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Core Inflation

January 29, 20233 min read

{noun} A measure of the long-term trend of the change in the price of consumer goods and services.

A request by a lender to a credit bureau to look at your full credit report that will impact your credit score.

What is Core Inflation?

Core inflation is a measure of the long-term trend of the change in the price of consumer goods, excluding the more volatile categories of food and energy.

How Is Core Inflation Measured?

Core inflation can be measured using one or more Bureau of Economic Analysis (BEA) price indexes, such as the Consumer Price Index (CPI), the Personal Consumption Expenditures Price Index (PCEPI), or the Gross Domestic Product Price Deflator. However, the Federal Reserve is currently on record as using core PCEPI data provided by the U.S. Bureau of Economic Analysis (BEA) as its preferred core inflation gauge. 

The core PCE price index is a measure of the prices that U.S. consumers pay for goods and services, excluding food and energy (as these categories may distort overall trends). The core PCE price index is known for capturing inflation (or deflation) across a wide range of consumer expenses as well as changes in consumer behavior.

The Federal Reserve uses the core PCE price index (versus the CPI) to measure core inflation because it tends to show inflation trends that are less influenced by short-term price changes. Also, the BEA uses existing gross domestic product (GDP) data and, along with monthly retail survey data, compares this with CPI data to remove data irregularities and provide a holistic and detailed view of long-term trends.

Why Are Food and Energy Costs Excluded?

Food and energy costs have a direct impact on household budgets, and they tend to be the focus of the media during times of high inflation. However, because these categories can swing wildly and rapidly in either direction, they’re not considered representative of the overall changes in price levels and are excluded from core inflation calculations. 

Why Is Core Inflation Important?

Core inflation is important because it is used to determine the relationship between the price of goods and services and consumer income.  

Over time, if the prices for goods and services rise while consumer income stagnates, this trend can erode consumers’ purchasing power. In other words, the value of money (or income) decreases because of the rising cost of goods and services. And if the cost of goods and services rises too quickly, it could cause a slowdown in overall economic growth due to consumers having less spending power to contribute to the economy.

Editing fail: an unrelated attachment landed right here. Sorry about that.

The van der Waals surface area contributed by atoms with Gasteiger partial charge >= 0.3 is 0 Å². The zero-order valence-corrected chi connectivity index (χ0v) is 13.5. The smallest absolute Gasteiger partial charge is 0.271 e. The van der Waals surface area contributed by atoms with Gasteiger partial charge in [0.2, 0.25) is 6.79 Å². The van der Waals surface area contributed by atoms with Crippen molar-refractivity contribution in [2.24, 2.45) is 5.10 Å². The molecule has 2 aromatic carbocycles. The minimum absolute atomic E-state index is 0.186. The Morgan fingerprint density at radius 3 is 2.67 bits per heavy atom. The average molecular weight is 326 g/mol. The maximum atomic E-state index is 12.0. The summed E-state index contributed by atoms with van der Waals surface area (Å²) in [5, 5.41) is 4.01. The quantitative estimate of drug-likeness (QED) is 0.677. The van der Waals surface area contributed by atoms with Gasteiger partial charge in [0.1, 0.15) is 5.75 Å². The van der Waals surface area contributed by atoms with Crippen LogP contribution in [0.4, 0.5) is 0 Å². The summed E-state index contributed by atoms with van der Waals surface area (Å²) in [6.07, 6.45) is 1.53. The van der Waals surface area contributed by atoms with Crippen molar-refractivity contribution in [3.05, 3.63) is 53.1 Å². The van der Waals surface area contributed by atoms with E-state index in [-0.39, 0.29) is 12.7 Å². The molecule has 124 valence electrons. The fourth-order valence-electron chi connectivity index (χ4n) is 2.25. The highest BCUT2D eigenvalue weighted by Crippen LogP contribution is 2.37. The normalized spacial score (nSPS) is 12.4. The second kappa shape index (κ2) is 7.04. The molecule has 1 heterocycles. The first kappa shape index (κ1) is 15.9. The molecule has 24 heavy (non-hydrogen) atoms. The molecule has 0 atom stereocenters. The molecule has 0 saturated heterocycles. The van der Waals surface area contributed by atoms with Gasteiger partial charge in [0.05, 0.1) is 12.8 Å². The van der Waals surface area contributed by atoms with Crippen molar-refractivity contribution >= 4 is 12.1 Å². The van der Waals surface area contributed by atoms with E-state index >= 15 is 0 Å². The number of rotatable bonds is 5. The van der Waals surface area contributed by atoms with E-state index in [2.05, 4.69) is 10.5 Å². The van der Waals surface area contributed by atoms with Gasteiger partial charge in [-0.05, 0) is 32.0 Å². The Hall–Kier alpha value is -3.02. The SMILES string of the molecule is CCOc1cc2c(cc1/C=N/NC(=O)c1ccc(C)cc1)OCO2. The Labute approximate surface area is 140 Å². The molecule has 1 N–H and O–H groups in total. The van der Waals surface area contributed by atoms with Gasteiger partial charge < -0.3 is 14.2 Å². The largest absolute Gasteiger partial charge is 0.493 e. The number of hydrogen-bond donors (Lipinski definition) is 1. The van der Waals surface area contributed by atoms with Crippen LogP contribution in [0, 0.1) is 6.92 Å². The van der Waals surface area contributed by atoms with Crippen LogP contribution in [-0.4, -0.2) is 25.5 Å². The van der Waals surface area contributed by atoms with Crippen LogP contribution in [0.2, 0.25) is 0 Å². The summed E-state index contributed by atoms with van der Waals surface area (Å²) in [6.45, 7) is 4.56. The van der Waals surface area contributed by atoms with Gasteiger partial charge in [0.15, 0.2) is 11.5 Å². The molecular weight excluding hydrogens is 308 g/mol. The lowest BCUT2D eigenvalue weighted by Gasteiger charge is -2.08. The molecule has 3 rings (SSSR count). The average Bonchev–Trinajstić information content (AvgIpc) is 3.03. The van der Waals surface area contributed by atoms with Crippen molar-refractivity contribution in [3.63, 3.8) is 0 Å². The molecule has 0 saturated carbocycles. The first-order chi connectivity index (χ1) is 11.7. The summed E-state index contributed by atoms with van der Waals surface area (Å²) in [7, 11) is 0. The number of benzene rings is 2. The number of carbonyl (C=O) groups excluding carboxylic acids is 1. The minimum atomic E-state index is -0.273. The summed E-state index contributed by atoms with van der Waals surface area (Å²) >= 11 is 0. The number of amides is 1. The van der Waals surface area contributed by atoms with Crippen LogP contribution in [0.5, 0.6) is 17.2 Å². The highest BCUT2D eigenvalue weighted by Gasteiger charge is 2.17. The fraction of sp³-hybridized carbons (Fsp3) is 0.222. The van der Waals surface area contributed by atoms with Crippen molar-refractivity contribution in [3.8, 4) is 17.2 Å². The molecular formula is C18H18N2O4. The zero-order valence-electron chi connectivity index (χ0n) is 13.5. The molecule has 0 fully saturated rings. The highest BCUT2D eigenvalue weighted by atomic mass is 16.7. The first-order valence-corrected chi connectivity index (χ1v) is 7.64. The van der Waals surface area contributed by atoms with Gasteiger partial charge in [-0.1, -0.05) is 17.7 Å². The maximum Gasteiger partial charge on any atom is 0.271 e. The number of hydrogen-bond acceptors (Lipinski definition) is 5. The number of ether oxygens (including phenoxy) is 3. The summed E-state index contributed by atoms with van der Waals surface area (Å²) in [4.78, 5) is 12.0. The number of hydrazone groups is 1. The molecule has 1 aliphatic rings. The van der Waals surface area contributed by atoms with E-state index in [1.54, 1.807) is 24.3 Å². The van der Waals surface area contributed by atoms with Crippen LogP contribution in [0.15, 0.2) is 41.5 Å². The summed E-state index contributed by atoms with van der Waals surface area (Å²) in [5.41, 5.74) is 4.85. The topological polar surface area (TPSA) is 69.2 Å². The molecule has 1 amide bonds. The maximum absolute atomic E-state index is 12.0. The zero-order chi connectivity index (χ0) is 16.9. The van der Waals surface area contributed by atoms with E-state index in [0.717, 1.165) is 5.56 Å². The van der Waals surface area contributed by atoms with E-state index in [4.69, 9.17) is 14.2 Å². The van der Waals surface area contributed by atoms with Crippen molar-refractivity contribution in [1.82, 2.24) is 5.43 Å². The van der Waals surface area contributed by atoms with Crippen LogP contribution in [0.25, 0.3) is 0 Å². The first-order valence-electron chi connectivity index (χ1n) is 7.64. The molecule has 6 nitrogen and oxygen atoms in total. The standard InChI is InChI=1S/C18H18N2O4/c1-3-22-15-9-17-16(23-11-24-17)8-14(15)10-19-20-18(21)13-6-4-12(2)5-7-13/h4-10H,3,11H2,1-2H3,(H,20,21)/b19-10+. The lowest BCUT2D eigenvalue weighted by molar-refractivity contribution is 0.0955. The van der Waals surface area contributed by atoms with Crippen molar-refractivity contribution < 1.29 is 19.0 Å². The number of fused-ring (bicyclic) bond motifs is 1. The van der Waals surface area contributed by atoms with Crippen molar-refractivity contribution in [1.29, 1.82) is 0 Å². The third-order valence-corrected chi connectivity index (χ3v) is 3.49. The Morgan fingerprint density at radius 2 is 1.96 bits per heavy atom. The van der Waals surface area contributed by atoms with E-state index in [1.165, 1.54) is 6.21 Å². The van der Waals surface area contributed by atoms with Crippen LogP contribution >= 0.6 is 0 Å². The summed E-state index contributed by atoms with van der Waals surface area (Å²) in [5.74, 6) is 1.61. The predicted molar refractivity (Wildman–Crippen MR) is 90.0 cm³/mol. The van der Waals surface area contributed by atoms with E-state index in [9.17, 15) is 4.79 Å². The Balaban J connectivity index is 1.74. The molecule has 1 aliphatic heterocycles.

Inflation can be particularly damaging if consumer income doesn’t keep up with the rate of core inflation. If core inflation increases faster than your income, your standard of living may suffer as a result. 

On the other hand, if the prices of goods and services remain constant while wages and salaries increase, consumers’ purchasing power rises. Typically, in this environment asset inflation also occurs (e.g., rising investment portfolios and real estate prices) which can provide consumers with potential extra spending power. 

How Does Core Inflation Affect the Economy?

If the core inflation rate increases too quickly, it can have a broad impact on the overall economy, hurting consumers and businesses alike and stalling economic growth.

One of the tasks of the Federal Reserve is to help maintain a healthy inflation rate for the U.S. economy. One way the agency does this is by raising and lowering its federal funds rate, which influences short-term interest rates charged by lenders on consumer loans, including credit cards, personal loans, auto loans, and more.

How Does the Federal Reserve Try to Control Inflation?

The Federal Reserve influences the availability and cost of money and credit to promote a healthy economy. Generally, the Federal Reserve makes monetary policy decisions using three primary tools (reserve requirements, discount rate, and open market requirements) to make monetary policy decisions which then influence the federal funds rate—the interest rate that rate financial institutions charge each other for loans in the overnight market for reserves.

If the core inflation rate is seen as on trend to exceed the Federal Reserve’s target of 2% and remains there, the Federal Reserve may consider using one or more of its monetary policy tools to influence and raise its federal funds rate. If this happens, lenders may increase their interest rates, making borrowing more expensive for consumers. The expected result is lower consumer spending and less demand for goods and services, followed by an expected drop in the rate of inflation.  

Another effect of a higher federal funds rate is higher interest rates on deposit accounts, particularly high-yield CDs and high-yield savings accounts. But if these rates are lower than the core inflation rate, consumers will still lose purchasing power.

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